Healthy Culture + Leadership: You can’t have one without the other

“Company culture is the product of a company’s values, expectations, and environment.” -Courtney Chapman

Our Chief Culture Officer, Brian Mountjoy, unpacked this quote on a special episode of The Dunham Podcast and I want to bring you into that conversation today. We talked about how culture relates to leadership and how they work together…

Trent: When we walk in every morning to our office, we see “The Dunham Way,” a list of our values on the wall. I’m reminded that we’ve given our people something to live up to. We have set up accountability as leadership in the company that says either we’re going to fake it until we make it, or no matter how many times we fail, we’re going to keep striving for these things.

Because at the end of the day, each employee has their own set of personal values they bring to the table. But ultimately, they are going to reflect the DNA of the leader. What is the leader modeling? If that model is narcissistic and all about getting credit, then you naturally create a politically charged environment as a result.

Brian: That’s right. I believe culture and leadership go hand in hand. Culture starts from the top, it starts sideways and it starts diagonally. Culture is all over the place but it’s so important that the leaders are setting the pace.

For instance, here at D+C, one of our values is that we are all about Kingdom impact. Anyone who knows you or Rick Dunham knows that this value is ingrained in your DNA. You live with a higher purpose and a higher calling. And that sets the tone for the whole organization.

If you work for someone who truly cares more about other people than they do themselves and how they can benefit, you have found a treasure.

Trent: Thanks for saying that. If I look back at myself 10 years ago, it’s much different than it is today. But that’s part of sanctification. We’re all going through that process. We’re going to learn. We’re going to make egregious mistakes that offend people. We just are.

When you step into a leadership role, you’re assuming the mantle and the expectation that you are going to fail miserably at some point and that failure is going to hurt someone personally. It’s not something you set out to do, but the reality is that it is going to happen. You have to be able to process that and realize that doesn’t define who you are. You learn from those experiences so that it doesn’t happen again and you understand the ingredients that led to that point.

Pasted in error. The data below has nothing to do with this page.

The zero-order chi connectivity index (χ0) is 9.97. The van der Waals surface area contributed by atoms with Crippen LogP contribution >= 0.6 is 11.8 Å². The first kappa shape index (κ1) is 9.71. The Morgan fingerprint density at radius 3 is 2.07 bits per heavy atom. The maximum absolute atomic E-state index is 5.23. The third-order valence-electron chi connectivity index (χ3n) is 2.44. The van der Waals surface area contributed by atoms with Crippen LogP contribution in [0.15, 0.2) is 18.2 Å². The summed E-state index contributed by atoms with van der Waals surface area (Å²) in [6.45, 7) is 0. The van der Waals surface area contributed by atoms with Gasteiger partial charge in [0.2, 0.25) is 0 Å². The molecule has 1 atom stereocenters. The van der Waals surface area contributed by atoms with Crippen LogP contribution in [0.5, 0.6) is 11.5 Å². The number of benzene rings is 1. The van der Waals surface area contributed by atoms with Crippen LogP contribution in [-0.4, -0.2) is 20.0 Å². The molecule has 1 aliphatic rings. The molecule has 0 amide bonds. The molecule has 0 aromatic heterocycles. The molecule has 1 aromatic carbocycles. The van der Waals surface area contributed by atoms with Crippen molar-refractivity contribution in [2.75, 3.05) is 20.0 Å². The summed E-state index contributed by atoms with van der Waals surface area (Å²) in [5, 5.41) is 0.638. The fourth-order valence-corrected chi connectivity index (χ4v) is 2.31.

And on another note, if your goal as a leader is to be liked, it’s probably not going to turn out well for you. It’s just like a parent. The goal of a parent is not to be your kid’s friend. It’s to raise godly, God-fearing people who honor God and can function in society, right?

In a similar fashion, as a leader, if your goal is to be liked, you’re not going to be able to make hard decisions. When you know what’s best and you’re willing to walk into that with courage but also compassion, I think that’s where God really shows up.

Brian: Trent, another value of ours is that we work hard. But what if your supervisor is not working hard? You still need to have your set of values and set the example. It’s a higher calling. And you may even influence leadership in the process.

Trent: And from a leadership standpoint, so much is born out of relationships. I recently had some friends on a work trip confront me in a light-hearted way about a decision I had made. It turned into a healthy, “family” conversation. We know that we care for one another, and we all have the same goal in mind, but we’re still willing to have the conversation.

It’s so valuable. I wouldn’t trade that for the world because I have people walking with me who are going to push me and make me better. They are going to make the experience for our clients better, the experience for our employees better, and ultimately, the organization better.

For more insight into creating a healthy culture within your ministry or organization, check out The Dunham Podcast episodeMagic of Company Culture.”

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